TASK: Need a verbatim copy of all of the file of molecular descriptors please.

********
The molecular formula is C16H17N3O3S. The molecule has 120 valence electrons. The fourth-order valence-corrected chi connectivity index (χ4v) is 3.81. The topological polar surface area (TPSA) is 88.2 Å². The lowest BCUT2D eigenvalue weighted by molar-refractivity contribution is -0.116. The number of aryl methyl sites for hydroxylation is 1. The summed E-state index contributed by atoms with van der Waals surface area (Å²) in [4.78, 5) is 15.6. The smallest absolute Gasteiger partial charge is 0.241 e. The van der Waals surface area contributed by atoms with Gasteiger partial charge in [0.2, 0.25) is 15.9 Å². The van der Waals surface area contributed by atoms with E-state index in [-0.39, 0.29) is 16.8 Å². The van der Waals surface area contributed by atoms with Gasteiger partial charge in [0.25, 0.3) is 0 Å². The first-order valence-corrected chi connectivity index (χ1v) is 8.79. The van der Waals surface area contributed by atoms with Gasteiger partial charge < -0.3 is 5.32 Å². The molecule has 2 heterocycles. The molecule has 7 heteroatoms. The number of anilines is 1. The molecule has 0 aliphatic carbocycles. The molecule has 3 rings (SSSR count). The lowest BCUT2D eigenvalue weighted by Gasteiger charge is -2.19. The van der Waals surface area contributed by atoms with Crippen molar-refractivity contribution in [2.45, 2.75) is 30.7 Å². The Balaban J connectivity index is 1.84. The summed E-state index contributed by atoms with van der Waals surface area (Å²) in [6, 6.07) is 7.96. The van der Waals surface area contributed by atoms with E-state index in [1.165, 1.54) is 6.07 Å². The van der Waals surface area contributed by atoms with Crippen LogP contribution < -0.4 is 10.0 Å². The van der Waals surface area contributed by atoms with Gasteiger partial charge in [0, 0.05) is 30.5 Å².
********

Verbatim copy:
The molecular formula is C16H17N3O3S. The molecule has 120 valence electrons. The fourth-order valence-corrected chi connectivity index (χ4v) is 3.81. The topological polar surface area (TPSA) is 88.2 Å². The lowest BCUT2D eigenvalue weighted by molar-refractivity contribution is -0.116. The number of aryl methyl sites for hydroxylation is 1. The summed E-state index contributed by atoms with van der Waals surface area (Å²) in [4.78, 5) is 15.6. The smallest absolute Gasteiger partial charge is 0.241 e. The van der Waals surface area contributed by atoms with Gasteiger partial charge in [0.2, 0.25) is 15.9 Å². The van der Waals surface area contributed by atoms with E-state index in [-0.39, 0.29) is 16.8 Å². The van der Waals surface area contributed by atoms with Gasteiger partial charge in [0.25, 0.3) is 0 Å². The first-order valence-corrected chi connectivity index (χ1v) is 8.79. The van der Waals surface area contributed by atoms with Gasteiger partial charge < -0.3 is 5.32 Å². The molecule has 2 heterocycles. The molecule has 7 heteroatoms. The number of anilines is 1. The molecule has 0 aliphatic carbocycles. The molecule has 3 rings (SSSR count). The lowest BCUT2D eigenvalue weighted by Gasteiger charge is -2.19. The van der Waals surface area contributed by atoms with Crippen molar-refractivity contribution in [2.45, 2.75) is 30.7 Å². The Balaban J connectivity index is 1.84. The summed E-state index contributed by atoms with van der Waals surface area (Å²) in [6, 6.07) is 7.96. The van der Waals surface area contributed by atoms with E-state index in [1.165, 1.54) is 6.07 Å². The van der Waals surface area contributed by atoms with Crippen LogP contribution < -0.4 is 10.0 Å². The van der Waals surface area contributed by atoms with Gasteiger partial charge in [0, 0.05) is 30.5 Å².